A few weeks ago while chatting with a friend, a student of mine came up behind me, trying to get my attention…”Dr. Cranley, I have a question for you, if you have a minute.” When I didn’t respond, she repeated, “Dr. Cranley”? I had quick internal dialogue reaction of, “Oh crap, that’s me!”, and tried not to act surprised as I turned around.
Needless to say, this is not the first time I did a double-take when someone referred to me as “Dr. Cranley”. This is not the only aspect of my transition from student to professional that I’ve been confronted with. Here are 7 things that can help you make this transition:
1. Learn (how) to say no
As a graduate student, saying “no” is not easy to do. When a faculty member asks you if you want to be involved in a project, co-author a manuscript or serve as a teaching assistant you feel obligated to say “yes”. Why? Many reasons. Professional development, furthering scholarship and the monetary compensation that is often tied to these responsibilities. What’s the issue then? These all seem worthwhile reasons to accept these offers. The issue is oftentimes, as graduate students, we take on more than we can handle which distracts us from our own goals. As we transition into professional academics, we have the opportunity and responsibility to turn down offers that we don’t have time for or don’t align with our personal scholarship. We also need to learn how to say no. Just because we don’t have the time to collaborate on an opportunity that is presented to us does not mean that we will not want to seek out these collaborations in the future.
2. Prioritize yourself
If you didn’t make this a habit in graduate school, start now. Prioritizing your professional goals (if you are fuzzy on what these are, see #3) and personal scholarship will help you on your path to becoming an independent researcher/academic. Additionally, learning how to prioritize your personal needs (sleep!) is just as important as your professional development. You are not going to be a successful academic if you are not taking care of yourself. Invest in yourself.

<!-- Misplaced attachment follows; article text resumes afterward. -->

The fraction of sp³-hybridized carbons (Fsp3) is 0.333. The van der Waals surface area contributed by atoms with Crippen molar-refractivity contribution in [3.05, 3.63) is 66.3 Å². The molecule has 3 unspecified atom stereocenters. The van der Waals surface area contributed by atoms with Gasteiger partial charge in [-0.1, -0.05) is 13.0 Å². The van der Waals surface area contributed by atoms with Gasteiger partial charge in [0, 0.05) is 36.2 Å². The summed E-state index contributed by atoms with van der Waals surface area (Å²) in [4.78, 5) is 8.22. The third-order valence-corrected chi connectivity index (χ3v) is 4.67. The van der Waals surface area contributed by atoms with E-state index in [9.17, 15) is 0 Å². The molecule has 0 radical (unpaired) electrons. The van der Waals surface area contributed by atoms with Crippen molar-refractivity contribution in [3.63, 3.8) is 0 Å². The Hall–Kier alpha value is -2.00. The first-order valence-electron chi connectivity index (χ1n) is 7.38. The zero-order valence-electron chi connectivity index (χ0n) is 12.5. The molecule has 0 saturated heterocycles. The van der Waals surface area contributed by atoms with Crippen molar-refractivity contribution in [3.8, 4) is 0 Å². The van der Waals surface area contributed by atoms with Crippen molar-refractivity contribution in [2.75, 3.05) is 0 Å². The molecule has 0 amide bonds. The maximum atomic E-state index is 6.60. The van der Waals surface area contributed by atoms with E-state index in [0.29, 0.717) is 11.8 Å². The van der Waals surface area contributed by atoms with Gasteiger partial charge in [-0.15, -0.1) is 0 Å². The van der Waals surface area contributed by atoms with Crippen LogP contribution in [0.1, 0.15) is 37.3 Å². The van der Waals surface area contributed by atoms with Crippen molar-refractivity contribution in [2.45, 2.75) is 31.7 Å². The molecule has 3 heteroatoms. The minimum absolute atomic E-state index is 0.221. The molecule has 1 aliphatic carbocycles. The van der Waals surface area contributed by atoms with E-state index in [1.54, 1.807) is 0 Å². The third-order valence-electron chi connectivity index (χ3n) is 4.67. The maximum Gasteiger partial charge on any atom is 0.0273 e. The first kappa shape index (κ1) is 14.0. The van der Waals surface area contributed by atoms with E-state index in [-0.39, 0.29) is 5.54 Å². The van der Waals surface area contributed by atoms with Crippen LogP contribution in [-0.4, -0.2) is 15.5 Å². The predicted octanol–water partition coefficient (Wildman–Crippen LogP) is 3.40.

3. Understand your goals
Where are you wanting to go with your career? What are you wanting to do with your scholarship? When you look at your professional future, what do you see yourself doing? These are a small handful of the questions academics (& all young professionals) are faced with. If you have a destination in mind, you can map a more direct route to getting there rather than driving aimlessly until you figure it out. At this point in your career, if you are still unsure of what your professional goals are, it might be a good place to focus your energy. Keep in mind, you can always change the destination, but having achievable goals will help keep you motivated.
4. Find good mentoring
(Good) Mentors are an invaluable (and oftentimes, under utilized) resource. New Ph.D.’s are sometimes afraid of asking for guidance related to scholarship and professional development for fear that they might come across incapable. I’ve definitely been guilty of this. Stubbornness and pride get in the way. Once we overcome these fears of inadequacy, we have a lot we can learn from those who came before us. Additionally, if you are unsure of the answers to the questions in #3, mentors can help guide you on your professional path. They have been in the same place you are now. Your success, is their success. Don’t be afraid to leverage this valuable resource.
5. Redefine your definition of “balance”
Ah, the endless pursuit of work-life balance. The plague of academics. Balance (in my opinion) is an illusion. You have to learn how to thrive in the imbalance of academia. Deadlines, multi-tasking and juggling your personal and professional life make the pursuit of an idealized concept of balance something I find perpetually disappointing. What I’ve learned is that you have to determine what “balance” is to you, and it’s something that will be different for each of us. Let’s focus less on what others think balance should be for us and let that be something we determine for ourselves. Let’s redefine “balance” and instead I challenge you to find something that helps center you (see #6).
6. Have a life outside of academia
One of the keys to thriving in the imbalance is to have a life outside of academia. The inspiration behind this blog, is just this. I became a health disparities researcher because I am committed to social justice. My job is rewarding in many ways, but it is also full of challenges, social pressures and a never-ending to-do list. Find something that centers you. Running, spending time with friends, creative outlets, catching up on The Bachelor, or in my case, blogging. We are a diverse community with diverse interests that have more to give to society and others than just our research and teaching. We’re much more than just the letters at the end of our names.
7. Revel in your accomplishments
In academia, there is a lot of investment with very little (& slow) immediate reward. We apply for grants, submit manuscripts for publication, begin research collaborations, and find ourselves in a holding pattern while we wait for others to validate our endeavors. So when you finally receive that grant, your paper gets accepted for publication, or your collaboration is finally off and running, celebrate it. Pour yourself a glass of wine. Academic life can make you doubt why you became an academic in the first place. Validation of your personal scholarship can remind you of why you chose this life path in the first place. Do not dull your shine.
Lovely debut, Dr. Cranley!
Thank you so much Peter!